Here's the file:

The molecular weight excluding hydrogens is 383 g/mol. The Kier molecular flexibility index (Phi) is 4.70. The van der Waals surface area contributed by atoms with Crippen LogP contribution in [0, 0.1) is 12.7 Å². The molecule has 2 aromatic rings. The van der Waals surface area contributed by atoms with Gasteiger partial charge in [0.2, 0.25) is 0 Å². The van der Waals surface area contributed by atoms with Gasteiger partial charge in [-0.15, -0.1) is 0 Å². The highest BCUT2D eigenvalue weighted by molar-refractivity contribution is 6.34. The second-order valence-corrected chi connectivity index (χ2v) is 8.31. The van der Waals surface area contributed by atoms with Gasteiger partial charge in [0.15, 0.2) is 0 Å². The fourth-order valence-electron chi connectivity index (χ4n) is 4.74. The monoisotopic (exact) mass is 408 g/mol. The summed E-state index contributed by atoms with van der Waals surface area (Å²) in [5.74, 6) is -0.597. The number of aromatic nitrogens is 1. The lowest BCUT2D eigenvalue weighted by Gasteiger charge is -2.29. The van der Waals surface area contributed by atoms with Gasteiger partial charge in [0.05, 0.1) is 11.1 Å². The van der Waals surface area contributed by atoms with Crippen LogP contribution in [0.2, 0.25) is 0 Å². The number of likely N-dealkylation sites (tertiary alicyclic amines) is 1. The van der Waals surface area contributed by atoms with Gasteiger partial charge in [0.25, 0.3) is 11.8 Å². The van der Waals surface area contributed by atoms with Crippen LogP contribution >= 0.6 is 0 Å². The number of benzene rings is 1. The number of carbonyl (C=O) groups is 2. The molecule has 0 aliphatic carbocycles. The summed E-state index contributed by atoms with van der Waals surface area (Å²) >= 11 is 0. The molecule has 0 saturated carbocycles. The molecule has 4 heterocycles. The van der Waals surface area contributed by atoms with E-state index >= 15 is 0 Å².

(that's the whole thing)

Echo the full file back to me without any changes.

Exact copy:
The molecular weight excluding hydrogens is 383 g/mol. The Kier molecular flexibility index (Phi) is 4.70. The van der Waals surface area contributed by atoms with Crippen LogP contribution in [0, 0.1) is 12.7 Å². The molecule has 2 aromatic rings. The van der Waals surface area contributed by atoms with Gasteiger partial charge in [0.2, 0.25) is 0 Å². The van der Waals surface area contributed by atoms with Gasteiger partial charge in [-0.15, -0.1) is 0 Å². The highest BCUT2D eigenvalue weighted by molar-refractivity contribution is 6.34. The second-order valence-corrected chi connectivity index (χ2v) is 8.31. The van der Waals surface area contributed by atoms with Gasteiger partial charge in [0.15, 0.2) is 0 Å². The fourth-order valence-electron chi connectivity index (χ4n) is 4.74. The monoisotopic (exact) mass is 408 g/mol. The summed E-state index contributed by atoms with van der Waals surface area (Å²) in [5.74, 6) is -0.597. The number of aromatic nitrogens is 1. The lowest BCUT2D eigenvalue weighted by Gasteiger charge is -2.29. The van der Waals surface area contributed by atoms with Gasteiger partial charge in [0.05, 0.1) is 11.1 Å². The van der Waals surface area contributed by atoms with Crippen LogP contribution in [0.2, 0.25) is 0 Å². The number of likely N-dealkylation sites (tertiary alicyclic amines) is 1. The van der Waals surface area contributed by atoms with Gasteiger partial charge in [0.25, 0.3) is 11.8 Å². The van der Waals surface area contributed by atoms with Crippen LogP contribution >= 0.6 is 0 Å². The number of benzene rings is 1. The number of carbonyl (C=O) groups is 2. The molecule has 0 aliphatic carbocycles. The summed E-state index contributed by atoms with van der Waals surface area (Å²) >= 11 is 0. The molecule has 0 saturated carbocycles. The molecule has 4 heterocycles. The van der Waals surface area contributed by atoms with E-state index >= 15 is 0 Å².